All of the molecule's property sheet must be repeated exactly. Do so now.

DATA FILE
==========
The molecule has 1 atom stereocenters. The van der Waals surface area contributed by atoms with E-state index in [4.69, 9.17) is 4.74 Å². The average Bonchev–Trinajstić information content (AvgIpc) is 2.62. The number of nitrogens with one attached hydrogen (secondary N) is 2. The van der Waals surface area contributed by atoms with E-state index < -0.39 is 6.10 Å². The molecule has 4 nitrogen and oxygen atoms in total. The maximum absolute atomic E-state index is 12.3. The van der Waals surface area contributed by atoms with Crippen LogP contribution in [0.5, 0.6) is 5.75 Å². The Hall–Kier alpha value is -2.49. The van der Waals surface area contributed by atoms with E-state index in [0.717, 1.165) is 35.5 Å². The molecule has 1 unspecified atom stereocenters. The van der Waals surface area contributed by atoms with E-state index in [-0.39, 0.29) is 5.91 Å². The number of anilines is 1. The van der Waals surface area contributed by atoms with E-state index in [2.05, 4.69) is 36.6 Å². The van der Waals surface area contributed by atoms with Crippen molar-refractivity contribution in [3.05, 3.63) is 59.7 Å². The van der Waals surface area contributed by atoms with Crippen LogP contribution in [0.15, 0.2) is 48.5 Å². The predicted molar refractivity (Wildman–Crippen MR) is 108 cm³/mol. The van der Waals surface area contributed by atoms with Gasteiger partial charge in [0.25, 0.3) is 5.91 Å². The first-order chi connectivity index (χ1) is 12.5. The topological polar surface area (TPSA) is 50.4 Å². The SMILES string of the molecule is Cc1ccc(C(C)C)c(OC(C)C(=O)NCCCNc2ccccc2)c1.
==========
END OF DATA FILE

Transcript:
The molecule has 1 atom stereocenters. The van der Waals surface area contributed by atoms with E-state index in [4.69, 9.17) is 4.74 Å². The average Bonchev–Trinajstić information content (AvgIpc) is 2.62. The number of nitrogens with one attached hydrogen (secondary N) is 2. The van der Waals surface area contributed by atoms with E-state index < -0.39 is 6.10 Å². The molecule has 4 nitrogen and oxygen atoms in total. The maximum absolute atomic E-state index is 12.3. The van der Waals surface area contributed by atoms with Crippen LogP contribution in [0.5, 0.6) is 5.75 Å². The Hall–Kier alpha value is -2.49. The van der Waals surface area contributed by atoms with E-state index in [0.717, 1.165) is 35.5 Å². The molecule has 1 unspecified atom stereocenters. The van der Waals surface area contributed by atoms with E-state index in [-0.39, 0.29) is 5.91 Å². The number of anilines is 1. The van der Waals surface area contributed by atoms with E-state index in [2.05, 4.69) is 36.6 Å². The van der Waals surface area contributed by atoms with Crippen molar-refractivity contribution in [3.05, 3.63) is 59.7 Å². The van der Waals surface area contributed by atoms with Crippen LogP contribution in [0.15, 0.2) is 48.5 Å². The predicted molar refractivity (Wildman–Crippen MR) is 108 cm³/mol. The van der Waals surface area contributed by atoms with Gasteiger partial charge in [0.25, 0.3) is 5.91 Å². The first-order chi connectivity index (χ1) is 12.5. The topological polar surface area (TPSA) is 50.4 Å². The SMILES string of the molecule is Cc1ccc(C(C)C)c(OC(C)C(=O)NCCCNc2ccccc2)c1.